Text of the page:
Myiasis, the infestation of mammalian tissue, is a common reproductive strategy
amongst flies, particularly the myiatic fly genuses. Diagnosis is made when necrotic or live larvae cause discomfort, oedema, and irritation, and are identified under microscopy. Ophthalmomyiasis occurs in arid and tropical climates. Diagnostically, ophthalmomyiasis is divided into external and internal, which ultimately is sight-threatening. It is treated with topical anaesthetic to paralyse the insects, antibiotic or antiparasitic agents to treat secondary infection, viscous substances to asphyxiate the
larvae, and ultimately physical removal of the maggots under local anaesthetic.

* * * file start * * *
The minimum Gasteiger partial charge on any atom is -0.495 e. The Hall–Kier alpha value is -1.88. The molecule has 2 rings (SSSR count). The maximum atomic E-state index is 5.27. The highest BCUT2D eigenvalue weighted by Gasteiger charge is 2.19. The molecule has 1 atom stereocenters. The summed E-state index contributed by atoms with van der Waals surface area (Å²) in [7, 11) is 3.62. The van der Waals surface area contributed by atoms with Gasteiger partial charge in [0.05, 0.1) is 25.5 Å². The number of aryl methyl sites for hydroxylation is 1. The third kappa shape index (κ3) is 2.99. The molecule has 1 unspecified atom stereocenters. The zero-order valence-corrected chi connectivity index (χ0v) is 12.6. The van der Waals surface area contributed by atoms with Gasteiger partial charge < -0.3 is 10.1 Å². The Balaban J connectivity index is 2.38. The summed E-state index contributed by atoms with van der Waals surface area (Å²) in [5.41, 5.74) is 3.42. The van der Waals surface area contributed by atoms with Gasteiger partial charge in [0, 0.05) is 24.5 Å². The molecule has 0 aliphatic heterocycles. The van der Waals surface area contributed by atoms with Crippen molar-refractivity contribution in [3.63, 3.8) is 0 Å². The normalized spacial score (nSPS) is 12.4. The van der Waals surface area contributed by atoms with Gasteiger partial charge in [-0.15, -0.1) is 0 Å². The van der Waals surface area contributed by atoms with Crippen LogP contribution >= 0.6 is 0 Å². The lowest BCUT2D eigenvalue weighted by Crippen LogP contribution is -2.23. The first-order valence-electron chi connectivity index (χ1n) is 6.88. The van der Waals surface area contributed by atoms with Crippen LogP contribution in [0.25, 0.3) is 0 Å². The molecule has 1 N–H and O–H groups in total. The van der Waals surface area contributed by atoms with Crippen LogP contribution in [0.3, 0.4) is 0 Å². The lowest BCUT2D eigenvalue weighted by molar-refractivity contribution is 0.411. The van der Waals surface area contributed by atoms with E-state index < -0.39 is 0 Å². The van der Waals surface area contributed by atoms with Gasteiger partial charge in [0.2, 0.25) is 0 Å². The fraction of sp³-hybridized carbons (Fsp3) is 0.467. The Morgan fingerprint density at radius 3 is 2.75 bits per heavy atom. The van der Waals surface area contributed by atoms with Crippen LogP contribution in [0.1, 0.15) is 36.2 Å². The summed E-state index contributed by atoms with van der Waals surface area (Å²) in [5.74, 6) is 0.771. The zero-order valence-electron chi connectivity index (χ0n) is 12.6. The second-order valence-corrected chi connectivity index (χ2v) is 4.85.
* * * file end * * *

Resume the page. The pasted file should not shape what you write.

To elucidate a case of external ophthalmomyiasis in a rural Queensland setting, including diagnosis and management, so as to prepare clinicians in both a rural and tertiary centre for this rare but sight-threatening condition.
The patient was examined under a slit lamp using fluorescein staining. 3 grub-like creatures with multiple legs and black heads were seen. They demonstrated an aversion to light. The grubs were paralysed with local anaesthetic (oxybuprocaine) and photographed (available), removed with forceps, and collected in formalin and dry specimen jars.
The Princess Alexandra Hospital pathology department could not
identify the species and they were sent off to the Royal Brisbane and Women’s
Hospital where it was determined they were maggots of the species oestrus ovis,
or sheep bot fly.
This is a case study that shows a standard presentation, etiology, and management of
external ophthalmomyiasis in subtropical Queensland, Australia.